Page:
Maybe if his Old Trafford counter-balance Dwight Yorke was English, Cole would have had a chance because at the moment they come as a pair. Unless Hoddle suddenly sees the light in St Paul's proportions, the United striker will remain in the international wilderness.
There were none of the typical platitudes that accompany failure to win selection. Prior to the World Cup, Hoddle had said his reasoning to touch Wright's shoulder with his sword rather than the Manchester United man's was poor productivity from chances proffered. As far as his supporters, the Cole merchants, are concerned, that demand has been satisfied. Hoddle is far from convinced. In his view Cole's form is "in a similar vein as before", adding: "I don't see that there has been a massive change, but it's been a very short space of time since the World Cup. Those things don't happen overnight. If we're going to see a drastic change it takes a year to 18 months."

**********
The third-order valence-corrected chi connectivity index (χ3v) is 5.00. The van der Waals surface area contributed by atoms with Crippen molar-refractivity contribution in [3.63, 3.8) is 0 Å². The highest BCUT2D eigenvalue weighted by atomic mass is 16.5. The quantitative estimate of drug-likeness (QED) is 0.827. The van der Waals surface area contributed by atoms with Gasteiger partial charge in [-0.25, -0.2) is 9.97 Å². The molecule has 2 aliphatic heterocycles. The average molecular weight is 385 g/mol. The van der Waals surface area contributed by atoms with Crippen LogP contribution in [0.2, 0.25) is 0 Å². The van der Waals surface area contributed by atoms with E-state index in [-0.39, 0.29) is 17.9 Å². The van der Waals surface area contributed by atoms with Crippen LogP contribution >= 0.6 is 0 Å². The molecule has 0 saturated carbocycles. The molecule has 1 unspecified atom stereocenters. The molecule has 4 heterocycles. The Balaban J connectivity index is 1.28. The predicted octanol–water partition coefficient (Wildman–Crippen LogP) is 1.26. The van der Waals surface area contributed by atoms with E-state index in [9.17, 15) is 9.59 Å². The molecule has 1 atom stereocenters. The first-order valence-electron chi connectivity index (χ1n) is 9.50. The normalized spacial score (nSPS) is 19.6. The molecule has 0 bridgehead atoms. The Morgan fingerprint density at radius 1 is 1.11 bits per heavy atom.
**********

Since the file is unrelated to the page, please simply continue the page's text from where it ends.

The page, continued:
Paul Ince is quite a different matter. Hoddle agreed that he will definitely be restored to the squad to face world champions France in February, if fit, explaining that the Liverpool midfielder "had agreed that he could do with a mental rest". But more intriguing was his estimation that the player, although 31, could still have a long international future before him, though in a different role. "At this level, you cannot buy experience," said Hoddle. "Look at Baresi and how long he has continued. If Paul keeps himself fit and wants it enough he can play to 36. He could play at the back quite easily."